There is a real inequality in Argentine tango. There are almost always more women than men. How can we explain that? Despite what a lot of people say, men really have it pretty easy. Many teachers tell beginners, “all you have to do is walk.” Meanwhile, they are showing women how to do crosses, molinettes and ochos. Some men just stand there two footed, faking the lead for ochos while their partner works her bum off, staying on axis and powering through her pivots in spite of him… all in high heels, where one badly timed invasion of her axis could cause her free stilleto to slice across her big toe or impale her standing foot.Read More
Here’s another challenge from the ministry of silly walks. This walk is all about pressing into the ground and relaxing at the same time. It is similar to a previous challenge the ‘Silly anesthetized walk’. The swagger silly walk is here to help you feel how to walk in a relaxed way that is powerful and well connected to the ground. The swagger silly walk brings in the upper body to create a much more holistic and natural walk.The swagger silly walk is only silly if you want it to be, but making it silly can truly help your understanding of how your body moves holistically. In truth, a very refined version of this silly walk is how we should all be walking everyday, everywhere we go.Read More
In tango, a relaxed yet stable walk is very important. It turns out that the same walk in our everyday life can help us be more engaged in the world around us. Feeling our strength in the ground and relaxing through our steps while standing tall feels really good! We can feel much more aware of our selves and the world around us. Relaxing into the walk can be difficult, but luckily we have the ‘Ministry of Silly Walks’ to help us! This is a very silly walk, so maybe you just want to do it at home, unless you don’t mind looking silly, in which case feel free to do this walk wherever you like.Read More
Often, our posture changes when we enter the embrace and it’s not always for the better.
We spend a lot of time here and in our classes talking about good posture and helping people become aware of their posture and where they should focus to improve it. We work extensively on individual movement and posture because when you step on the dance floor, your posture and movement are what you bring with you. But that is only the beginning.Read More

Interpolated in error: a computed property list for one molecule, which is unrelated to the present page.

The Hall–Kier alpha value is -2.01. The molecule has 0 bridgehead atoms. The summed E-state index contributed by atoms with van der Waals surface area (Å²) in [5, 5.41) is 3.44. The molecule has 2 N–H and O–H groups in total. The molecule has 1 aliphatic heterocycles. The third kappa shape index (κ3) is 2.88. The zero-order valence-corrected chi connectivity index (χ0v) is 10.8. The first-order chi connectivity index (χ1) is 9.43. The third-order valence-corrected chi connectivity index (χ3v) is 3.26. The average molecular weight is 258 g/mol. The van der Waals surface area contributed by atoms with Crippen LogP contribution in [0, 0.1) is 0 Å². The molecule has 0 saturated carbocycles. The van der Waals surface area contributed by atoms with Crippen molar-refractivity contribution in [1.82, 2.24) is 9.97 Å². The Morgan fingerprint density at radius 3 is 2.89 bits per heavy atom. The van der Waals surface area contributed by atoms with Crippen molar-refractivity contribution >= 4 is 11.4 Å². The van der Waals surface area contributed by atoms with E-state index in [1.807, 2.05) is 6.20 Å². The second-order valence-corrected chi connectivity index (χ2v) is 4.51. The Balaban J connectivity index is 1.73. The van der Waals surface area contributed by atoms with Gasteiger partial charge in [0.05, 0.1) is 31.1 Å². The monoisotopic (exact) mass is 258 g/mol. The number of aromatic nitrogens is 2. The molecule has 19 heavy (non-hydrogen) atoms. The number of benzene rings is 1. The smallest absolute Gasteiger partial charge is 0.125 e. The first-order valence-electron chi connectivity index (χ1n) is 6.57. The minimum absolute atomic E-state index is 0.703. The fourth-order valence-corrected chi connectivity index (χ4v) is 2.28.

Here is an easy challenge to get a feeling for changing weight and settling into one foot and relaxing the other. It is so very simple, and yet so important. Changing weight and settling is what we should be doing with every step we take. We cannot stress just how important this is, or that you should practice it wherever you go. If you think about it every now and then throughout your day, you will find yourself doing it more and more frequently until it just becomes the way you shift your weight. The end result will be a more relaxed and stable posture and better tango.Read More
This is a greatly expanded version of an exercise that we gave as prerequisite homework for our recent classes. Learning how to fine tune your posture is key to creating posture awareness which is very important in tango and in life. This also ties in nicely with a request for an awareness challenge from a friend in Turkey. Our friend had observed that after a shoulder adjustment, his hips and sacrum would sometimes respond in an unhealthy way. While this is far more than an awareness challenge, it does provide more comprehensive posture exercises to help bring awareness to the possible interactions that may occur as we adjust different aspects of our posture.